Below are the top performing & Best Tax saving mutual funds for 2018 – 2019 and their lump sum investment Returns; (Returns are for Regular plans and Growth option)
- Birla Sun life Tax Relief ’96
- DSP Blackrock Tax Saver Fund
- Axis Long Term Equity Fund
- TATA India Tax Savings Fund
- Franklin India Taxshield Fund
Below are the best ELSS Funds and their monthly SIP Returns ;
Best ELSS Mutual Fund Schemes & Risk Statistics
Above data gives us information mainly on past Returns that were generated by these top performing ELSS mutual funds. Besides investment returns, it is equally important that we need to look at the Risk Stats of these Funds.
The volatility of returns generated by a mutual fund scheme can be measured by some important risk ratios like;
- Standard Deviation
- Sharpe Ratio
- R-Squared Ratio
- Upside & Downside Ratios
Below info-graph gives us an idea about ideal ratio/percentage that can be considered while selecting a mutual fund scheme;
I have shortlisted the above listed best ELSS Funds based on these measures of volatility as well;
(Source : Valueresearchonline.com)
Best ELSS Funds & Analysis :
- Birla Sun life Tax Relief ’96 : This fund is one of the oldest ELSS Funds and has been a consistent performer for the last few years. We can consider this fund as a typical Multi-cap one with a higher allocation to Mid-cap stocks. The fund’s portfolio has stocks from these top 3 sectors – Auto, Banking & Pharmaceuticals. The current portfolio has an allocation of around 52% to Mid & Small cap stocks and around 40% in large-cap stocks. The fund management team has remained very stable since 2006. The winning investment strategy of this fund has been its ability to pick quality mid-caps for the long haul. The returns generated by this fund during last 5 & 10 years are 22% and 12% respectively.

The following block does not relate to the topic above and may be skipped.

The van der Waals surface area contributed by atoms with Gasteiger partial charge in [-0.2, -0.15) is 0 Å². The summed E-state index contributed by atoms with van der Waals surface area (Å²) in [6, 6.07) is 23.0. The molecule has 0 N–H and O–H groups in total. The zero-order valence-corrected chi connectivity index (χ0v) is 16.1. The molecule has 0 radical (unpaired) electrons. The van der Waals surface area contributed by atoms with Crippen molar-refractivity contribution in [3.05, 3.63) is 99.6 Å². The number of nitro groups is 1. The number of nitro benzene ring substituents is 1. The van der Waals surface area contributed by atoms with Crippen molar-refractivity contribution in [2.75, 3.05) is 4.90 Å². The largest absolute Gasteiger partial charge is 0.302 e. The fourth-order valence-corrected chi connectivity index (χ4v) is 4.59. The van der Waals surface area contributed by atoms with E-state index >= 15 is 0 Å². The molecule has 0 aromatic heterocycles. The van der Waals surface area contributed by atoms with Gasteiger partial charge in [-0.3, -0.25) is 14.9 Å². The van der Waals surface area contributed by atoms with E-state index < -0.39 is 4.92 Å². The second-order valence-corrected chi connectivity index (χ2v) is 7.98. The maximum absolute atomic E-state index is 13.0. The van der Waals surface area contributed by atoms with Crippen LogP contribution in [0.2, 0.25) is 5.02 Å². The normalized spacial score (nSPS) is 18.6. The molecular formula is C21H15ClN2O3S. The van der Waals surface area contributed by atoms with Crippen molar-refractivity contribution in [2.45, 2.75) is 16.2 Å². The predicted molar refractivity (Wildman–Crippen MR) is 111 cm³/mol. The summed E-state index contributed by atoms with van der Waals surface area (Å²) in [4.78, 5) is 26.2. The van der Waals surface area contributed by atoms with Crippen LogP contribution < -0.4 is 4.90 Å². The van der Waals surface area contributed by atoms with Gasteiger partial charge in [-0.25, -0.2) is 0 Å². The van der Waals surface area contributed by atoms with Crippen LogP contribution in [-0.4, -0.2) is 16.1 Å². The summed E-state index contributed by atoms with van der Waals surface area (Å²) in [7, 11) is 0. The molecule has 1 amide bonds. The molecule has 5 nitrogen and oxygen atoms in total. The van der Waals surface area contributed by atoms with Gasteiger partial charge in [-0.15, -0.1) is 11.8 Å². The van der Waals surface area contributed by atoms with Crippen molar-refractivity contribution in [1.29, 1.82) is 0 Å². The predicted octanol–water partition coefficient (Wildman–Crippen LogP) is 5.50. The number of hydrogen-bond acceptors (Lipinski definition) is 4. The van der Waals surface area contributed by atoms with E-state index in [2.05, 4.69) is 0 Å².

- DSP Blackrock Tax Saver Fund : This fund has outperformed its benchmark (Nifty 500) in eight out of nine years since launch and its peers in seven of those years. DSP Tax saver fund does not follow any particular investment style as such but sticks to ‘blended’ model. The fund has been a large-cap oriented in the last five years with an allocation of around 69% to large cap stocks and around 24% to mid-cap stocks. The top sectors chosen by this ELSS fund are Banking, Oil & gas and Auto. The fund has seen a change in fund manager during 2015-16 and since then the management team has been bettering more on Large cap stocks. We need to keep a close watch on this fund’s performance for the next couple of years. The returns generated by this fund during last 5 & 10 years are 20% and 14% respectively.
- Axis Long Term Equity Fund : This is one of the largest Equity Funds (AUM wise) in India. The fund’s portfolio typically invests in 50 to 70% in large cap stocks with the remaining portion of portfolio invested in small & mid-cap stocks. The current allocation to large caps is around 63%. The top three sectors that have been invested in are – Banking, Auto & Chemicals. It witnessed a slowdown in performance in 2016 but has recovered in 2017. This can be a good example as to why one should not churn his/her MF portfolio frequently and advisable to give enough time for the consistent performers before dropping them from their investment list. The returns generated by this fund during last 5 are around 23%. But, let’s not forget the fact that this fund is yet to be tested in a severe market meltdown, being a ‘late entrant’ (year of launch – 2009).